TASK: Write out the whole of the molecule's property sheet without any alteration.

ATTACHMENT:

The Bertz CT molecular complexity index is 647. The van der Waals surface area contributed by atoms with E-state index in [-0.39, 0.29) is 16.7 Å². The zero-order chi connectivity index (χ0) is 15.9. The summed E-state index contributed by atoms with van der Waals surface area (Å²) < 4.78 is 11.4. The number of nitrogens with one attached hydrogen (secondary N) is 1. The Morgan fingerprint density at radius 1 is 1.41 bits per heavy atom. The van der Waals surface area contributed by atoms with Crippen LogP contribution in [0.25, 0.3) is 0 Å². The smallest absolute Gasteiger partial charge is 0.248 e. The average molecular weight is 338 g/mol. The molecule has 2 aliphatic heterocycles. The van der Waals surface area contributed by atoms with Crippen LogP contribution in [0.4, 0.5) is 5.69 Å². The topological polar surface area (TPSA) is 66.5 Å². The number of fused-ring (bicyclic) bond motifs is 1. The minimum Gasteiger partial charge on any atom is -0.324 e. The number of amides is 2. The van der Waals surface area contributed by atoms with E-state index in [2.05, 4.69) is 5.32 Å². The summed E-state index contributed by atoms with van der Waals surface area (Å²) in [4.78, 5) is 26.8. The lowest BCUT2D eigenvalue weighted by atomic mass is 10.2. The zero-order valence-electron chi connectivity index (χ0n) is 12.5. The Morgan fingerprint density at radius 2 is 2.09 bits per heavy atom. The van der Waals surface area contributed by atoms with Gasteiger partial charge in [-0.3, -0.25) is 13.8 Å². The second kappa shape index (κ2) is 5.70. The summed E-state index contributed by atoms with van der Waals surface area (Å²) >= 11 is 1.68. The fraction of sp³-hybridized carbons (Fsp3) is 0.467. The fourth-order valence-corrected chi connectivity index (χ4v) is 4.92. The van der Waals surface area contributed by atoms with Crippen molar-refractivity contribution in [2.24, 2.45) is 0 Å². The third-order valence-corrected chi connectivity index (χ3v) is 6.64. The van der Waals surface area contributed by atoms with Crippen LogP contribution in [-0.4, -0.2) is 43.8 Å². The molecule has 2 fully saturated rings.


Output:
The Bertz CT molecular complexity index is 647. The van der Waals surface area contributed by atoms with E-state index in [-0.39, 0.29) is 16.7 Å². The zero-order chi connectivity index (χ0) is 15.9. The summed E-state index contributed by atoms with van der Waals surface area (Å²) < 4.78 is 11.4. The number of nitrogens with one attached hydrogen (secondary N) is 1. The Morgan fingerprint density at radius 1 is 1.41 bits per heavy atom. The van der Waals surface area contributed by atoms with Crippen LogP contribution in [0.25, 0.3) is 0 Å². The smallest absolute Gasteiger partial charge is 0.248 e. The average molecular weight is 338 g/mol. The molecule has 2 aliphatic heterocycles. The van der Waals surface area contributed by atoms with Crippen LogP contribution in [0.4, 0.5) is 5.69 Å². The topological polar surface area (TPSA) is 66.5 Å². The number of fused-ring (bicyclic) bond motifs is 1. The minimum Gasteiger partial charge on any atom is -0.324 e. The number of amides is 2. The van der Waals surface area contributed by atoms with E-state index in [2.05, 4.69) is 5.32 Å². The summed E-state index contributed by atoms with van der Waals surface area (Å²) in [4.78, 5) is 26.8. The lowest BCUT2D eigenvalue weighted by atomic mass is 10.2. The zero-order valence-electron chi connectivity index (χ0n) is 12.5. The Morgan fingerprint density at radius 2 is 2.09 bits per heavy atom. The van der Waals surface area contributed by atoms with Gasteiger partial charge in [-0.3, -0.25) is 13.8 Å². The second kappa shape index (κ2) is 5.70. The summed E-state index contributed by atoms with van der Waals surface area (Å²) >= 11 is 1.68. The fraction of sp³-hybridized carbons (Fsp3) is 0.467. The fourth-order valence-corrected chi connectivity index (χ4v) is 4.92. The van der Waals surface area contributed by atoms with Crippen molar-refractivity contribution in [2.24, 2.45) is 0 Å². The third-order valence-corrected chi connectivity index (χ3v) is 6.64. The van der Waals surface area contributed by atoms with Crippen LogP contribution in [-0.4, -0.2) is 43.8 Å². The molecule has 2 fully saturated rings.